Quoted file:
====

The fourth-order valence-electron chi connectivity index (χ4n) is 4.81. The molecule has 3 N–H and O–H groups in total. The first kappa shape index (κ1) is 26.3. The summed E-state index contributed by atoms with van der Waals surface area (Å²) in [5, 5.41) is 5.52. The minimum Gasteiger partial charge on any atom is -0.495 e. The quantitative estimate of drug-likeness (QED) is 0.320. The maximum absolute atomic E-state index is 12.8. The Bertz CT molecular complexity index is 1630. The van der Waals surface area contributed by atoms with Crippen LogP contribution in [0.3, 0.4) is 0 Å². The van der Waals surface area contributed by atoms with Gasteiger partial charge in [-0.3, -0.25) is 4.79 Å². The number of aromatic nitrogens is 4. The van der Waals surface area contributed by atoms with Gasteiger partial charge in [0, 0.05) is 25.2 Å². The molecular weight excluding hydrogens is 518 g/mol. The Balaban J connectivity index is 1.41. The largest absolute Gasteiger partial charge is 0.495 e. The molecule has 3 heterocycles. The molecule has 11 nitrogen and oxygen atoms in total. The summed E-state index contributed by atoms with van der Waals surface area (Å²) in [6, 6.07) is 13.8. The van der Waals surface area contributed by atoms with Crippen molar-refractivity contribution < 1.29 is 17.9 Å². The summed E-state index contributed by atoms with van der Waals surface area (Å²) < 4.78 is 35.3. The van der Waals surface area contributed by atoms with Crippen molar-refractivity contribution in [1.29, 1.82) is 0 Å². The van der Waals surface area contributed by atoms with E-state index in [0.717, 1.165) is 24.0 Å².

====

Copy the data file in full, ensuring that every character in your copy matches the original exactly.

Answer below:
The fourth-order valence-electron chi connectivity index (χ4n) is 4.81. The molecule has 3 N–H and O–H groups in total. The first kappa shape index (κ1) is 26.3. The summed E-state index contributed by atoms with van der Waals surface area (Å²) in [5, 5.41) is 5.52. The minimum Gasteiger partial charge on any atom is -0.495 e. The quantitative estimate of drug-likeness (QED) is 0.320. The maximum absolute atomic E-state index is 12.8. The Bertz CT molecular complexity index is 1630. The van der Waals surface area contributed by atoms with Crippen LogP contribution in [0.3, 0.4) is 0 Å². The van der Waals surface area contributed by atoms with Gasteiger partial charge in [-0.3, -0.25) is 4.79 Å². The number of aromatic nitrogens is 4. The van der Waals surface area contributed by atoms with Gasteiger partial charge in [0, 0.05) is 25.2 Å². The molecular weight excluding hydrogens is 518 g/mol. The Balaban J connectivity index is 1.41. The largest absolute Gasteiger partial charge is 0.495 e. The molecule has 3 heterocycles. The molecule has 11 nitrogen and oxygen atoms in total. The summed E-state index contributed by atoms with van der Waals surface area (Å²) in [6, 6.07) is 13.8. The van der Waals surface area contributed by atoms with Crippen molar-refractivity contribution < 1.29 is 17.9 Å². The summed E-state index contributed by atoms with van der Waals surface area (Å²) < 4.78 is 35.3. The van der Waals surface area contributed by atoms with Crippen molar-refractivity contribution in [1.29, 1.82) is 0 Å². The van der Waals surface area contributed by atoms with E-state index in [0.717, 1.165) is 24.0 Å².